Wednesday, April 29, 2009

Extreme Measures To Prevent An Extreme Outcome

All of a sudden there is a new threat which has emerged seemingly from nowhere. Actually, it comes from Mexico. Concern about Swine Flu has swiftly transformed from “What the heck is Swine Flu?” to “Oh my God let’s close the borders!” Already reports of deaths in foreign countries are prompting fears of the infection spreading out of control. Thank goodness we have a plan, devised in the wake of the Avian Flu crisis of 2006, which sets out the steps to be taken to help contain the threat and treat the victims.

It might seem extreme to empower health authorities to detain and disinfect individuals, to turn away ships and planes arriving from overseas, to close down schools and childcare centres, and to postpone elective surgery to provide room in the hospitals to deal with an influx of flu sufferers, but that is exactly what has happened. The authorities now have the power to do all of the above and more, should it be deemed necessary, and it does all sound overpoweringly over the top. But it’s not time to panic yet.

Just because those steps can be taken doesn’t mean that they will. The chances are that the more extreme measures won’t be necessary, but at the same time it is important that protocols are in place to deal with events as they unfold. At this point, although there are more than 100 possible cases in Australia, none have yet been confirmed. It seems likely that at least some of those cases will be genuine, and if so then they will be treated accordingly. At this point, the things which might seem to be an over-reaction are actually the things which could prevent a far worse outcome, which should come as a reassurance, not an indication that disaster is at hand.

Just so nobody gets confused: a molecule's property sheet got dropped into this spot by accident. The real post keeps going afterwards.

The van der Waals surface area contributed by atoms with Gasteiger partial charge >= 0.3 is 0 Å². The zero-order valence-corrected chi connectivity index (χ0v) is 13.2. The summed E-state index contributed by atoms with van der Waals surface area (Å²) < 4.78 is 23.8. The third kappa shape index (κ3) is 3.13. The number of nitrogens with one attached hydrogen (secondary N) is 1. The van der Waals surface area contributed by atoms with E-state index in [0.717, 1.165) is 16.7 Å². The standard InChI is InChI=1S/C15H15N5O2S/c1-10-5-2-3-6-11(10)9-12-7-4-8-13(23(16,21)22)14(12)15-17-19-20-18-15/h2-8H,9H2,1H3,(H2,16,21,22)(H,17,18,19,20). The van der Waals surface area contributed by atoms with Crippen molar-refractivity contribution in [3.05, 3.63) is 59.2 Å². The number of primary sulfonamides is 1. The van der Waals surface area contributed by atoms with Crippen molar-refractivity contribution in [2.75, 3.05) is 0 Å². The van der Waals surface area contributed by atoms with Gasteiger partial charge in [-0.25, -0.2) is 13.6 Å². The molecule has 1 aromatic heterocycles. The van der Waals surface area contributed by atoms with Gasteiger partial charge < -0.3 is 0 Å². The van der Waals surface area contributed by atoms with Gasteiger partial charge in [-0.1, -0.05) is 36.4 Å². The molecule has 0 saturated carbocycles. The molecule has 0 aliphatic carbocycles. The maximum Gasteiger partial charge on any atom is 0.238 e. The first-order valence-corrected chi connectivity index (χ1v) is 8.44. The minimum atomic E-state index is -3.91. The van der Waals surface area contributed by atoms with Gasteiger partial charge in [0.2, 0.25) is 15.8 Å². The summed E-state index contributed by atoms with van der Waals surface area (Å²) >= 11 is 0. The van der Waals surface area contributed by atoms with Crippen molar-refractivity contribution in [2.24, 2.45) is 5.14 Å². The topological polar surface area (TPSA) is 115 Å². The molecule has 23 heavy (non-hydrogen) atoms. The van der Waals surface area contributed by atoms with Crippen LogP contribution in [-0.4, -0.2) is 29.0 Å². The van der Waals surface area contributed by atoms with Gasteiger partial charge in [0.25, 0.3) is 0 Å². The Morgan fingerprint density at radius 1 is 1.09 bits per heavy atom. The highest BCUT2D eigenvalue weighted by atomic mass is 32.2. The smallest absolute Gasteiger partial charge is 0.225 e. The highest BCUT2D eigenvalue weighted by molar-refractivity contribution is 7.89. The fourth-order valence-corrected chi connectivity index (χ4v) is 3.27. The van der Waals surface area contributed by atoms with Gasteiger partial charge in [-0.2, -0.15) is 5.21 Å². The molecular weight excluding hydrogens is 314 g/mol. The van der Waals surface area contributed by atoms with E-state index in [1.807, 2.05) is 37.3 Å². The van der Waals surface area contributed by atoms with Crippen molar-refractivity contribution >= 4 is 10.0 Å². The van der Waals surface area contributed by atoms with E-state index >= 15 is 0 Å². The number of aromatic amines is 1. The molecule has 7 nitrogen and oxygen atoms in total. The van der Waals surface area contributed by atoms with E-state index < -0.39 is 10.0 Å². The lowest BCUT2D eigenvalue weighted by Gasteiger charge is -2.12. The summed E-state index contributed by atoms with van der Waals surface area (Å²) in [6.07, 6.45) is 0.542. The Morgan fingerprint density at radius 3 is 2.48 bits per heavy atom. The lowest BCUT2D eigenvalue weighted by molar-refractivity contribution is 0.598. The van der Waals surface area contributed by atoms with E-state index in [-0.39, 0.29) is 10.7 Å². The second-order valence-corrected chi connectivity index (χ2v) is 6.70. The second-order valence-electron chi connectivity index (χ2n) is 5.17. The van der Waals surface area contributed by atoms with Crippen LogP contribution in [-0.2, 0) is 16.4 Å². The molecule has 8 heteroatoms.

Of course, disaster is possible, but things have changed greatly since the Spanish Flu pandemic almost 100 years ago which killed around 50 million people worldwide. Although the modern day ease of travel means that disease can be spread around the world more quickly, modern medicine and modern knowledge of hygiene make a tremendous difference. Although we do not have a specific vaccine at this moment, one will be developed. Although antibiotics have no effect on the flu, we now have antiviral drugs. The point is that while the threat is serious, we should be confident that proper precautions will result in minimizing the impact.

Sometimes it seems that there is always a new threat for us to worry about, and which demands urgent action. The threat of climate change, the threat of the global financial crisis, the threat of people smugglers transporting asylum seekers into our country, and now the threat of a new virus. Now, instead of worrying about the next boatload of desperate people arriving from the Middle East, we can worry about the next aeroplane arriving from Mexico.

The truth is that, with sensible precautions, most of us will have nothing to worry about.

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